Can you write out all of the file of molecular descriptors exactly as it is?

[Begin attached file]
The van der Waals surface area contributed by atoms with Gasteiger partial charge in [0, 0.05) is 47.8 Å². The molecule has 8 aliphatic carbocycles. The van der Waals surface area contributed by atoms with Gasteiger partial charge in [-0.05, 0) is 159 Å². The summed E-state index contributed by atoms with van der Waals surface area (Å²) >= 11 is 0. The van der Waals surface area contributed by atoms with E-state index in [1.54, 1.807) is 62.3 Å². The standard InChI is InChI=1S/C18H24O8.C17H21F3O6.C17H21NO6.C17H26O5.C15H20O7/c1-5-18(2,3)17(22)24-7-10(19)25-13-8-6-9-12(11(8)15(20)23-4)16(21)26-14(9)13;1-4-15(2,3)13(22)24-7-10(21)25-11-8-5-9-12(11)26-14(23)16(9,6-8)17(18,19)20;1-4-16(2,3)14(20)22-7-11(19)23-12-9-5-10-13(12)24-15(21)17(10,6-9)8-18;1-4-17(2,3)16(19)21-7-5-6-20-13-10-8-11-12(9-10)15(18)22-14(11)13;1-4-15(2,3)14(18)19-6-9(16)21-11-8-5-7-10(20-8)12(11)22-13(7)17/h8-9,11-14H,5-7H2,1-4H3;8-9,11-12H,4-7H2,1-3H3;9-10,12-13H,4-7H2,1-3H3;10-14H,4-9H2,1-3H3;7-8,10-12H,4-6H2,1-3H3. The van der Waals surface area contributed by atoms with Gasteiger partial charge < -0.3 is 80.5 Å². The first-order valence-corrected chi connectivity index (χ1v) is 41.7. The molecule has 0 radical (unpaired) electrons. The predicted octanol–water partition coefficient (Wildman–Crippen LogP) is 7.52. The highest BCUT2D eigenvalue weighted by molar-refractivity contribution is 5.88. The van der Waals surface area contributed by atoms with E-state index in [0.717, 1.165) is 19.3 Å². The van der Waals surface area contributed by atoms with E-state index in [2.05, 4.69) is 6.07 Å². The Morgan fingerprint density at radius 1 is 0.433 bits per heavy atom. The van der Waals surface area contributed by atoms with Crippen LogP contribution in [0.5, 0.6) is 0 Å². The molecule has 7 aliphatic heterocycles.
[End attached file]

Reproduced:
The van der Waals surface area contributed by atoms with Gasteiger partial charge in [0, 0.05) is 47.8 Å². The molecule has 8 aliphatic carbocycles. The van der Waals surface area contributed by atoms with Gasteiger partial charge in [-0.05, 0) is 159 Å². The summed E-state index contributed by atoms with van der Waals surface area (Å²) >= 11 is 0. The van der Waals surface area contributed by atoms with E-state index in [1.54, 1.807) is 62.3 Å². The standard InChI is InChI=1S/C18H24O8.C17H21F3O6.C17H21NO6.C17H26O5.C15H20O7/c1-5-18(2,3)17(22)24-7-10(19)25-13-8-6-9-12(11(8)15(20)23-4)16(21)26-14(9)13;1-4-15(2,3)13(22)24-7-10(21)25-11-8-5-9-12(11)26-14(23)16(9,6-8)17(18,19)20;1-4-16(2,3)14(20)22-7-11(19)23-12-9-5-10-13(12)24-15(21)17(10,6-9)8-18;1-4-17(2,3)16(19)21-7-5-6-20-13-10-8-11-12(9-10)15(18)22-14(11)13;1-4-15(2,3)14(18)19-6-9(16)21-11-8-5-7-10(20-8)12(11)22-13(7)17/h8-9,11-14H,5-7H2,1-4H3;8-9,11-12H,4-7H2,1-3H3;9-10,12-13H,4-7H2,1-3H3;10-14H,4-9H2,1-3H3;7-8,10-12H,4-6H2,1-3H3. The van der Waals surface area contributed by atoms with Gasteiger partial charge < -0.3 is 80.5 Å². The first-order valence-corrected chi connectivity index (χ1v) is 41.7. The molecule has 0 radical (unpaired) electrons. The predicted octanol–water partition coefficient (Wildman–Crippen LogP) is 7.52. The highest BCUT2D eigenvalue weighted by molar-refractivity contribution is 5.88. The van der Waals surface area contributed by atoms with E-state index in [0.717, 1.165) is 19.3 Å². The van der Waals surface area contributed by atoms with E-state index in [2.05, 4.69) is 6.07 Å². The Morgan fingerprint density at radius 1 is 0.433 bits per heavy atom. The van der Waals surface area contributed by atoms with Crippen LogP contribution in [0.5, 0.6) is 0 Å². The molecule has 7 aliphatic heterocycles.